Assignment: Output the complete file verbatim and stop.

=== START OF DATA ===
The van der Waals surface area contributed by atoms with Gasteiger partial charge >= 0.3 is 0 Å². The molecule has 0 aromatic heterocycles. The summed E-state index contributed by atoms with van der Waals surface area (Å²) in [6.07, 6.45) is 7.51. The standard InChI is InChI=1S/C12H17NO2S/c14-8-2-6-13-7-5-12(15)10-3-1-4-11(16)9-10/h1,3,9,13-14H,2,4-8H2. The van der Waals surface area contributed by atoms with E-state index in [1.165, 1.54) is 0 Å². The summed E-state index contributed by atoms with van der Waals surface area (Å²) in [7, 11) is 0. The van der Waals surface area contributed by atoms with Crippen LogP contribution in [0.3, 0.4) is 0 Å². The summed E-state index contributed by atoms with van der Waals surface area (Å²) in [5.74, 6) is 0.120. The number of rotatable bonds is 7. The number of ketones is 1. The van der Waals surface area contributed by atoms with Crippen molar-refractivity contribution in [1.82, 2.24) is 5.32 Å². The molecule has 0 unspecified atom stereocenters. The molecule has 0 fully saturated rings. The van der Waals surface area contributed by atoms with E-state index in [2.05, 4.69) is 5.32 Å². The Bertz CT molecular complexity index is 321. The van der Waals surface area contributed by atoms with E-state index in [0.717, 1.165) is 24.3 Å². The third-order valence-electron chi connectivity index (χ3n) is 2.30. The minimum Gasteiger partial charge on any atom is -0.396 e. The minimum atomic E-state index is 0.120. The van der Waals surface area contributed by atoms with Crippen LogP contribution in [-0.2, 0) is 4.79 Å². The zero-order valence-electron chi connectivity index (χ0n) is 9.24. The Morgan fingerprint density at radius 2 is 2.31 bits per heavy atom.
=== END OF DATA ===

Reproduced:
The van der Waals surface area contributed by atoms with Gasteiger partial charge >= 0.3 is 0 Å². The molecule has 0 aromatic heterocycles. The summed E-state index contributed by atoms with van der Waals surface area (Å²) in [6.07, 6.45) is 7.51. The standard InChI is InChI=1S/C12H17NO2S/c14-8-2-6-13-7-5-12(15)10-3-1-4-11(16)9-10/h1,3,9,13-14H,2,4-8H2. The van der Waals surface area contributed by atoms with E-state index in [1.165, 1.54) is 0 Å². The summed E-state index contributed by atoms with van der Waals surface area (Å²) in [7, 11) is 0. The van der Waals surface area contributed by atoms with Crippen LogP contribution in [0.3, 0.4) is 0 Å². The summed E-state index contributed by atoms with van der Waals surface area (Å²) in [5.74, 6) is 0.120. The number of rotatable bonds is 7. The number of ketones is 1. The van der Waals surface area contributed by atoms with Crippen molar-refractivity contribution in [1.82, 2.24) is 5.32 Å². The molecule has 0 unspecified atom stereocenters. The molecule has 0 fully saturated rings. The van der Waals surface area contributed by atoms with E-state index in [2.05, 4.69) is 5.32 Å². The Bertz CT molecular complexity index is 321. The van der Waals surface area contributed by atoms with E-state index in [0.717, 1.165) is 24.3 Å². The third-order valence-electron chi connectivity index (χ3n) is 2.30. The minimum Gasteiger partial charge on any atom is -0.396 e. The minimum atomic E-state index is 0.120. The van der Waals surface area contributed by atoms with Crippen LogP contribution in [-0.2, 0) is 4.79 Å². The zero-order valence-electron chi connectivity index (χ0n) is 9.24. The Morgan fingerprint density at radius 2 is 2.31 bits per heavy atom.